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7 things I like about Windows 7

MANILA, Philippines - There’s a lot to like about Windows 7, Microsoft’s replacement for the much-maligned Windows Vista. After running Windows 7 for about a week, I’ve compiled a list of my seven favorite features in the new operating system.

No. 1. It is more efficient in the way it uses your computer hardware. Windows Vista had steep hardware requirements and still ran poorly on some PCs. In contrast, Windows 7 was designed to run well even on affordable netbooks. As a result of this newfound efficiency, Windows 7 boots up and shuts down much faster than Vista, enabling you to get to work faster.

No. 2. It is stable and reliable. Granted, I have not been using Windows 7 for too long, but so far, I’ve had far fewer crashes than I experienced on Windows Vista or XP. It is refreshing to be able to turn on my computer again without worrying that I might lose my work to some unpredictable crash.

No. 3. It gets out of my way and lets me work. One of the most intrusive features of Vista was the User Account Control system that would constantly bug me with yes-or-no prompts to approve this process or that. Thankfully, Windows 7 has reduced the frequency of these pop-ups and lets me work uninterrupted.

No. 4. The improved Start menu search makes it easy to find programs and files. I’m pretty organized but sometimes, I forget where I’ve saved a file. This is where the search tool comes in handy. A feature that started in Vista, the Start menu search gets to work immediately even before you finish typing a search term. Type “fire” in the search window and Windows 7 will find Firefox (if you have installed it) and Windows Firewall, a number of Control Panel entries as well as documents and files with the word “fire” in their names. Each search result is clickable, so if you click on Firefox, Windows 7 will launch the program. If you click on a music file, Windows 7 will play it using Windows Media Player. You don’t even need to use desktop shortcuts. Helpfully, search results are grouped into several categories: programs, documents, music, pictures and videos.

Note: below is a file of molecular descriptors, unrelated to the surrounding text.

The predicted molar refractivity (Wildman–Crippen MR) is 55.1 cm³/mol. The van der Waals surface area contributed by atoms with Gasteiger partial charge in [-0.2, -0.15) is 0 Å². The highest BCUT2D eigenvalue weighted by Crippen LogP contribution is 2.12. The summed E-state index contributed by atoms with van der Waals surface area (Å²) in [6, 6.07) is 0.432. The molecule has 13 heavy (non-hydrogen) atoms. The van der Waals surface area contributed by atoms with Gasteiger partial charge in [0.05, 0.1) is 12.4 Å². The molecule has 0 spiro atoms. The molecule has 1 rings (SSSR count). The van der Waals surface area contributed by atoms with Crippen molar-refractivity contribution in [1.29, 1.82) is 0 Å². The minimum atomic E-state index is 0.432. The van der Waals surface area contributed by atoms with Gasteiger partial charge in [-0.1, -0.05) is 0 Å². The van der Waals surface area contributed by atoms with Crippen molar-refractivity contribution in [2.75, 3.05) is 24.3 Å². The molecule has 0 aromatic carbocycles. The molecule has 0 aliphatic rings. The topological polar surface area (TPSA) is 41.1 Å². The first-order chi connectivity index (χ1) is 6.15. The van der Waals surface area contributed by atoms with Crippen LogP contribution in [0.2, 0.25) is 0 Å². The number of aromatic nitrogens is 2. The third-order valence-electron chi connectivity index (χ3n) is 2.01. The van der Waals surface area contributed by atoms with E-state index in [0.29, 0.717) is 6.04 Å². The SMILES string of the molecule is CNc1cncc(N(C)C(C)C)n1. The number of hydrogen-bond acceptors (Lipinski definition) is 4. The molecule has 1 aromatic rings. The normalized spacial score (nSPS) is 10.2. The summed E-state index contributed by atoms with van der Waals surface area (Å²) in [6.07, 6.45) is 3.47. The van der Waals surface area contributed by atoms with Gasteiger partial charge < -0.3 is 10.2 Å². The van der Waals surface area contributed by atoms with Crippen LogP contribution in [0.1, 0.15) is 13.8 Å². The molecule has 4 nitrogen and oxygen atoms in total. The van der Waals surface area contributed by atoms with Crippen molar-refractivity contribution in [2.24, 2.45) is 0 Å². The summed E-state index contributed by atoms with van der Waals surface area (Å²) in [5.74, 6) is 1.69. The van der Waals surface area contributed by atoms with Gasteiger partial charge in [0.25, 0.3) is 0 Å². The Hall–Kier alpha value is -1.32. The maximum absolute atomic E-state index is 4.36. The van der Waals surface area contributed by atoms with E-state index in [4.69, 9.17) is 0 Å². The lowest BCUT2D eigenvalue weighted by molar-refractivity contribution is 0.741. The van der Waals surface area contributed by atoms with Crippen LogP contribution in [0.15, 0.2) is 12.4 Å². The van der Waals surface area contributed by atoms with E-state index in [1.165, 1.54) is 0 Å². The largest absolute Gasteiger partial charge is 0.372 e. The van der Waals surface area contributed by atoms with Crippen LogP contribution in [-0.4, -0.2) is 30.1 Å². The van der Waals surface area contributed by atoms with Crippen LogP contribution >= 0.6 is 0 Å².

No. 5. Interface enhancements make it easier to get things done. There are many small improvements on the Windows interface that add up to a smoother user experience. As in Vista, the taskbar gives you a thumbnail preview when you mouse over the icon of a minimized program. Improving on this concept, Windows 7 gives you a full-size view of the application when you mouse over the thumbnail.

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Right-click menus are smarter, too. Right-click on the desktop and you can change not only the wallpaper, but also the screen resolution. You also gain one-click access to the desktop gadgets, which are no longer restricted to the right side of the screen. Right-click on any shortcut and you can pin it to the taskbar or the Start menu. If you right-click on a shortcut, Windows 7 will give you a jumplist of the most recently opened files. Click on one and the application launches and loads the file you chose.

A feature called Aero Snap lets you quickly snap an open window to the left or right side of the screen, enabling you to compare two windows side by side. You are supposed to be able to drag windows to the edges and have them automatically snap, but I wasn’t able to get this feature to work on my installation, but the keyboard shortcuts worked well. Holding down the Windows key and the Cursor Left key sends the current window to the left side of the screen, and resizes the window to half the screen’s width. The Windows key and Cursor Right do the same thing, but position the window to the right. The Windows key plus Cursor Up maximizes a window. Windows key plus Cursor Down minimizes it.

Too many open windows? Grab the one you want by the title bar and give it a shake. All the other windows will minimize. I imagine this would be most useful on touch-screen systems.

No. 6. Libraries can keep track of files wherever they are. Windows 7 starts out with four libraries — Documents, Music, Pictures and Videos but you can create new libraries as a way to organize your content. Windows 7 gives you full control over the structure of each library, so you can tell it what folders to include in its index. If, like me, you store your photos in more than one folder, libraries offer a great way to keep track of all of them and find the one I need.

No. 7. Sticky notes make reminders easy. This may seem trivial, but I like how easy it is to post sticky notes as a way of reminding myself of tasks I must accomplish. Available from the Start menu, just click on New Note and pin the note anywhere on the desktop.

There are more new features I would love to explore. HomeGroup, for example, is supposed to make it easier to create a workgroup of Windows 7 PCs, making it easy to share network printers and files securely.

It should also be interesting to try Windows 7 on a touch-screen system to get the most out of the new Windows gestures. I think I’ll post a sticky note to do these soon.

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